To­day, she is called Swift­sure, named af­ter the bank that marks the en­trance where the Pa­cific Ocean flows into the Strait of Juan de Fuca be­tween Washington and Van­cou­ver Is­land. Like many such en­trances, the area has laid claim to count­less ship­wrecks, and is con­sid­ered the north­ern end of the “Grave­yard of the Pa­cific” (with the south­ern end stretch­ing to the Columbia River bar). Though LV83’s own his­tory as the lightship at Swift­sure Banks was in­ter­mit­tent, at least four ships served here, in­clud­ing LV-113. Dur­ing a fierce win­ter storm in 1936, LV-113 re­port­edly held on and sur­vived a 12hour bat­ter­ing in sus­tained winds of 100 mph. The cap­tain re­ported waves break­ing over the pilothouse, wa­ter turn­ing into “bul­lets” against the hull, and the air so thick with spray that only half of the boat was vis­i­ble to those on board. Job well done, though, as there were hun­dreds of doc­u­mented in­stances when light­ships were blown off sta­tion, and LV-113 sur­vived the night.

Oc­ca­sion­ally Nathaniel gives tours to crew­men who served aboard. Once, when show­ing Swift­sure, a for­mer sailor told him his first as­sign­ment was on the Swift­sure Banks lightship, LV-113. “He told me he was sea­sick for six days in a row dur­ing a storm. On the sev­enth day, he was fine, and has never been sea­sick ever again,” re­counts Nathaniel.

LV-83 TO­DAY

Swift­sure will never op­er­ate at sea again, but she serves an im­por­tant dual pur­pose in her sec­ond cen­tury, as have the other his­toric ships moored by her side. She con­tin­ues to rep­re­sent a piece of mar­itime his­tory that will be pre­served as a float­ing mu­seum. She will rep­re­sent her var­i­ous his­to­ries un­der the Light­house Bureau, Coast Guard, Navy, and most im­por­tantly, she will for­ever stand as a beacon that helped save lives aboard ships in dis­tress in the most chal­leng­ing wa­ters in the world.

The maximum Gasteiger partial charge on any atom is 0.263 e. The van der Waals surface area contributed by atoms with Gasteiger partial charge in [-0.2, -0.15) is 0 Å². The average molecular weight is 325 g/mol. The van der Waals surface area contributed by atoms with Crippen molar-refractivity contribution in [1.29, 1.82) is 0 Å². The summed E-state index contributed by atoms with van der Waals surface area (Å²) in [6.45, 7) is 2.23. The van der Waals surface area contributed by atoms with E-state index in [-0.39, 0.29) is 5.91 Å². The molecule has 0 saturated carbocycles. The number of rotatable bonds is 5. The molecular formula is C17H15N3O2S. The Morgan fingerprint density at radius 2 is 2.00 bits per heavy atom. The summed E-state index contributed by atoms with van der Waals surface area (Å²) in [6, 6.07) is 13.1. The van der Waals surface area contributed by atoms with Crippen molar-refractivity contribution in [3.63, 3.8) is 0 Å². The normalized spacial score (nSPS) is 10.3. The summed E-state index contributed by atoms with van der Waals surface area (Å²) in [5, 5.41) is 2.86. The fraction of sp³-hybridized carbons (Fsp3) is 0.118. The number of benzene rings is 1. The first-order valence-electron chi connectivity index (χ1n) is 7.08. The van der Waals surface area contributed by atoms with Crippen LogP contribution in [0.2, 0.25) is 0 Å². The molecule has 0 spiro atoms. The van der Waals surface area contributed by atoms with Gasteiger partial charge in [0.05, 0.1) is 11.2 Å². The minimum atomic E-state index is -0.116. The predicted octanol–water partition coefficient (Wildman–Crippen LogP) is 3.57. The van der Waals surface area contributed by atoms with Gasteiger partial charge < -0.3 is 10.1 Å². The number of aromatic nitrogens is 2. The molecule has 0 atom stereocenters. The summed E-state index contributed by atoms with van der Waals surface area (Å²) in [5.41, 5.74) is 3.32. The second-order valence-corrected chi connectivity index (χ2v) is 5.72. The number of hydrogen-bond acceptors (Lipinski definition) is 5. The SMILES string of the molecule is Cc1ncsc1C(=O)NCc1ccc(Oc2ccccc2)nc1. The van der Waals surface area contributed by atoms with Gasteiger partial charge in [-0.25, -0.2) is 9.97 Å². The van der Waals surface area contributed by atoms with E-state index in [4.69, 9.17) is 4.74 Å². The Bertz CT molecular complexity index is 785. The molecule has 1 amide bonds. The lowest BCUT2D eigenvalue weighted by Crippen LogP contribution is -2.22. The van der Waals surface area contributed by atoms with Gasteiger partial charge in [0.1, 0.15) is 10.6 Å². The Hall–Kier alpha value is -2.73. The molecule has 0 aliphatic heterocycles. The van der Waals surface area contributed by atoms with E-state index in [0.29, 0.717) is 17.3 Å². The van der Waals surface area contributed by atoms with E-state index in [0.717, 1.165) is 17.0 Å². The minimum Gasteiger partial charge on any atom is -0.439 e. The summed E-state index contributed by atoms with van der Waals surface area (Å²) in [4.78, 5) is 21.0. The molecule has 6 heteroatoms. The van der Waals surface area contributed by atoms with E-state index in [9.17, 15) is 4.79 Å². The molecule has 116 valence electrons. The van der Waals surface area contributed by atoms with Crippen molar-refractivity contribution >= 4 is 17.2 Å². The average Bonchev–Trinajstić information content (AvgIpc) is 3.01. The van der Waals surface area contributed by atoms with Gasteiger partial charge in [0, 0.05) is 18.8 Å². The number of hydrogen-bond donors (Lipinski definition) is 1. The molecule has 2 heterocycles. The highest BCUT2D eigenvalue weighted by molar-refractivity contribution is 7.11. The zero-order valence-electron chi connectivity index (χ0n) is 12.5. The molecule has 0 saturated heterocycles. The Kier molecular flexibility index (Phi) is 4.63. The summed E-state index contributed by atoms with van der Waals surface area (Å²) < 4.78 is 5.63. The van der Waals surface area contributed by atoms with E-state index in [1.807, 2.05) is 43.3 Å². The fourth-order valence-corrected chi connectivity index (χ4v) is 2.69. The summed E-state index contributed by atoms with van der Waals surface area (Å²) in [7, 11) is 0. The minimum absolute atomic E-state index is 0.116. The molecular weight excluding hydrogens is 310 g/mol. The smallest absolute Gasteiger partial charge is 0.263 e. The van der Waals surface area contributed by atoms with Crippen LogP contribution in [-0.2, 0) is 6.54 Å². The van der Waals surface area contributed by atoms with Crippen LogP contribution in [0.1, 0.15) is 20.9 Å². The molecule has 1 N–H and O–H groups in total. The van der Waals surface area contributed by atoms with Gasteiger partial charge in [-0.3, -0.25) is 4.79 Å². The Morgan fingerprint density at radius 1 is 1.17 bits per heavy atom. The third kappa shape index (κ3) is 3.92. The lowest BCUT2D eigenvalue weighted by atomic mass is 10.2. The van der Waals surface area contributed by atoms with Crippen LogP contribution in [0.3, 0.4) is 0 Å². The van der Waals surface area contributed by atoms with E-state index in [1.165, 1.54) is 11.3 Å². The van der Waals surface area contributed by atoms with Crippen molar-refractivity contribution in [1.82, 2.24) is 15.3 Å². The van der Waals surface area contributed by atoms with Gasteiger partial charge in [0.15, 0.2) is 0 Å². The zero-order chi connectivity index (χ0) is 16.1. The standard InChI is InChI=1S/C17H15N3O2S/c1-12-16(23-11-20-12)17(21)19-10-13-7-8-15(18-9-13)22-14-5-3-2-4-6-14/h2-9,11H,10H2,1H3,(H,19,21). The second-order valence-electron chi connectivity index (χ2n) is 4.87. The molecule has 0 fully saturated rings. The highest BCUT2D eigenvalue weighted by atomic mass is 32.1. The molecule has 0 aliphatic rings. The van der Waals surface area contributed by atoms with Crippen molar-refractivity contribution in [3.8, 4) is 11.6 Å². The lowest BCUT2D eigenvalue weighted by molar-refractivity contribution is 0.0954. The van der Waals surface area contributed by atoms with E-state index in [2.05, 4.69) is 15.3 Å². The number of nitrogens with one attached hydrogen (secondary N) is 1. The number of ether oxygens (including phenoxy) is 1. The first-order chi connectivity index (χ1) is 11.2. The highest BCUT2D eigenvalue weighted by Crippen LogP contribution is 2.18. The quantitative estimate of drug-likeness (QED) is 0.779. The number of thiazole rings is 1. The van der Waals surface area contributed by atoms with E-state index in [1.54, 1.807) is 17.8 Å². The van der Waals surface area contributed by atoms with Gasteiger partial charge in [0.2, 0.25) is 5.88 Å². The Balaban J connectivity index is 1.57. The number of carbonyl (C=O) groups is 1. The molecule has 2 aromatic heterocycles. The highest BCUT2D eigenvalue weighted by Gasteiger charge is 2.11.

Swift­sure is al­ready serv­ing an ed­u­ca­tional pur­pose. As her decks are re­built piece by piece with 3-inch-thick Dou­glas Fir planks, Nathaniel and ship­wright Brian John­son work to re­store

the ves­sel so that she can con­tinue as a teach­ing plat­form for other marine arche­ol­o­gists, boat­builders, en­gi­neers, and whatever else they can un­earth to en­rich stu­dents of all ages.

It strikes me that Nathaniel couldn’t be more per­fect for this post. His en­thu­si­asm for the job—an af­fair that is part fund-raiser, part grant ap­pli­ca­tion writer, and part mu­seum do­cent—is in­fec­tious. The North­west Sea­port and other preser­va­tion so­ci­eties from the Columbia River Mar­itime Mu­seum (WLV-604) in As­to­ria, Ore­gon, to His­toric Ships in Baltimore, Mary­land (LV-116), have ded­i­cated count­less hours in sup­port of these ves­sels, and con­tinue to honor the mem­ory of the sailors who paid the ul­ti­mate price to pro­tect oth­ers who had lost their bear­ings at sea.

To in­quire about supporting the ren­o­va­tion of Swift­sure LV-83, con­tact: www.nwsea­port.org

Also, spe­cial thanks to the Columbia River Mar­itime Mu­seum staff, in­clud­ing Jeff Smith, Matthew Palm­gren, and Marcy Dun­ning for their help gath­er­ing re­sources for the story. Visit their beau­ti­ful mu­seum in As­to­ria, Ore­gon, and visit them on­line: www.crmm.org

Be­low: Like most lightship sta­tions, the Swift­sure Banks be­tween Washington State and the south­ern end of Van­cou­ver Is­land was no stranger to bad weather. The stretch of coast­line is of­ten called the “Grave­yard of the Pa­cific” due to the num­ber of ship­wrecks at these two lo­ca­tions.

Above: A file photo from a crewmem­ber on Nan­tucket LV-117, as the RMS Olympic ocean liner steamed by the lightship’s sta­tion. The photo was taken in Jan­uary 1934, only four months be­fore Olympic would col­lide with Nan­tucket and sink her, killing seven of the lightship’s crew.

Above: The first lightship on sta­tion on the West Coast was LV50, Columbia. Sta­tioned at the mouth of the Columbia River, 50 was blown off sta­tion and grounded at Cape Dis­ap­point­ment, Washington, in a gale. She was rolled on tracks 1/2-mile over land, and re­sumed her sta­tion du­ties af­ter two years of re­pairs. Be­low: A typ­i­cal scene shows a re­sup­ply boat and a chang­ing of crew. The typ­i­cal lightship crew­man spent eight months of the year at sea.